For Danielson, the timing of his new career and the excitement surrounding his upcoming role as Gabriel could not be more perfect. “Acting makes me feel fulfilled,” he said. “It makes me want to go back to being David Lee Roth. I love performing and I love art. I feel like I’m good at it.”

Danielson and his wife, Josephine Webb, have a script they have been shopping around to get producedCalled Black Privilege. White Power. “It’s about my aunt (Posy Lombard),” Danielson said. “She marched with Martin Luther King in Mississippi.” Courtesy photo

Want to see the play?

Fences by August Wilson opened with preview nights on Nov. 2 and runs through Nov. 20 at Playhouse on Park, 244 Park Road, West Hartford.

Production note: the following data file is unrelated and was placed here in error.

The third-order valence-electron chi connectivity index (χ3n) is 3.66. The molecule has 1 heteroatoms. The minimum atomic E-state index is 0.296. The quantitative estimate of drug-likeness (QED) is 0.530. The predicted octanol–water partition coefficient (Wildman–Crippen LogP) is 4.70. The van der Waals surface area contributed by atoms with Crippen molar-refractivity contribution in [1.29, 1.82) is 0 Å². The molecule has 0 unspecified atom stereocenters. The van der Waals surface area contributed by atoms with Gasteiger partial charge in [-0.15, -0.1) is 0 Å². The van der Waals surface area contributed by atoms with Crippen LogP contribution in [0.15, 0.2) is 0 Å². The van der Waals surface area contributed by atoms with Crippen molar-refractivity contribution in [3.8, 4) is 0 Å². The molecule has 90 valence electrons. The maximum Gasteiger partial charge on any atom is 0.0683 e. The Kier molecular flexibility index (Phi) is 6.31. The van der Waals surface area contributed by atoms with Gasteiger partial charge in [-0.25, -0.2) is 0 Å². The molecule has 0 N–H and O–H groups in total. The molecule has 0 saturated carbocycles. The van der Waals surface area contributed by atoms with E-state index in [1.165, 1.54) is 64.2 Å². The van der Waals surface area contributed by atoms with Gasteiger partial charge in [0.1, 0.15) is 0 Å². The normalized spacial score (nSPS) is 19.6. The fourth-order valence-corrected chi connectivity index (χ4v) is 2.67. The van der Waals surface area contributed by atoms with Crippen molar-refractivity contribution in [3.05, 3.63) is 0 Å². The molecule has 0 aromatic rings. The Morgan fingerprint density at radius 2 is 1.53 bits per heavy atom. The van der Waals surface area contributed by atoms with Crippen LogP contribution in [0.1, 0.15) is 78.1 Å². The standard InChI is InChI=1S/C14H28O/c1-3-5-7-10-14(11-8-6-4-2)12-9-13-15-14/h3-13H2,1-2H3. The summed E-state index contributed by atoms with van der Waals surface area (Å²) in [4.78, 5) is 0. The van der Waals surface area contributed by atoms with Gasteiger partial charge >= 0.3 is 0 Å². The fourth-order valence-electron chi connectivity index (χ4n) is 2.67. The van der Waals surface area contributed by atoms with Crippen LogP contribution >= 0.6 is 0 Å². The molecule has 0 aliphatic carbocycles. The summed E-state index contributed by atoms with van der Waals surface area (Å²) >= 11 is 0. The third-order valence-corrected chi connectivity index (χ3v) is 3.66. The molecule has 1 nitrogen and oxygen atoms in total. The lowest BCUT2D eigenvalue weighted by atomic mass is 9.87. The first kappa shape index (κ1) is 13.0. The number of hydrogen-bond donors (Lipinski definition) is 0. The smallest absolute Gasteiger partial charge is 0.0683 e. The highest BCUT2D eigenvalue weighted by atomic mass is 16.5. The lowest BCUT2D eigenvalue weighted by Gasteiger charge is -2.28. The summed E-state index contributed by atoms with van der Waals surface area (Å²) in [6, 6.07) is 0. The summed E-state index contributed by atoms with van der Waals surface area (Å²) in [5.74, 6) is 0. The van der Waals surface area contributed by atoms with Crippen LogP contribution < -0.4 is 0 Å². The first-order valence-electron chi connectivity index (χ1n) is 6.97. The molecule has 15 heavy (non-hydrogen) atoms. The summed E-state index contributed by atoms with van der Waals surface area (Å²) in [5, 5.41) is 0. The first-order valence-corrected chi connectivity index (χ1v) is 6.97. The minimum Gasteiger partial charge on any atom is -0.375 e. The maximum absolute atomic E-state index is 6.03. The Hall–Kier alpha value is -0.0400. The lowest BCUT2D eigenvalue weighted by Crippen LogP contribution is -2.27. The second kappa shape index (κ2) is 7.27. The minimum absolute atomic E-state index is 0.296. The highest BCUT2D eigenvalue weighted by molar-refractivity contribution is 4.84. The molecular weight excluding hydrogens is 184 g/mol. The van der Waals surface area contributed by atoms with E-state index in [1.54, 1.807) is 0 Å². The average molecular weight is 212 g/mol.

Directed by Kenney M. Green, Fences is set in segregated Pittsburgh in the 1950s, and depicts the life of Troy Maxson, a former Negro League baseball star now scraping by as a sanitation worker. A towering figure facing thwarted aspirations, Troy attempts to assert control in his life through his relationships with his wife and son. But even as he takes responsibility for their safety and well-being, he betrays them each in ways that will forever alter their lives. Part of August Wilson’s 10-play Century Cycle, Fences explores the walls we build around ourselves and our loved ones, while also illuminating one family’s struggles in a racist society. Fences is the winner of the Pulitzer Prize, two-time Tony Award-winner, and one of the most groundbreaking plays of the 20th century.

For tickets and information, go to www.playhouseonpark.org.

This story originally appeared in the November issue of West Hartford LIFE.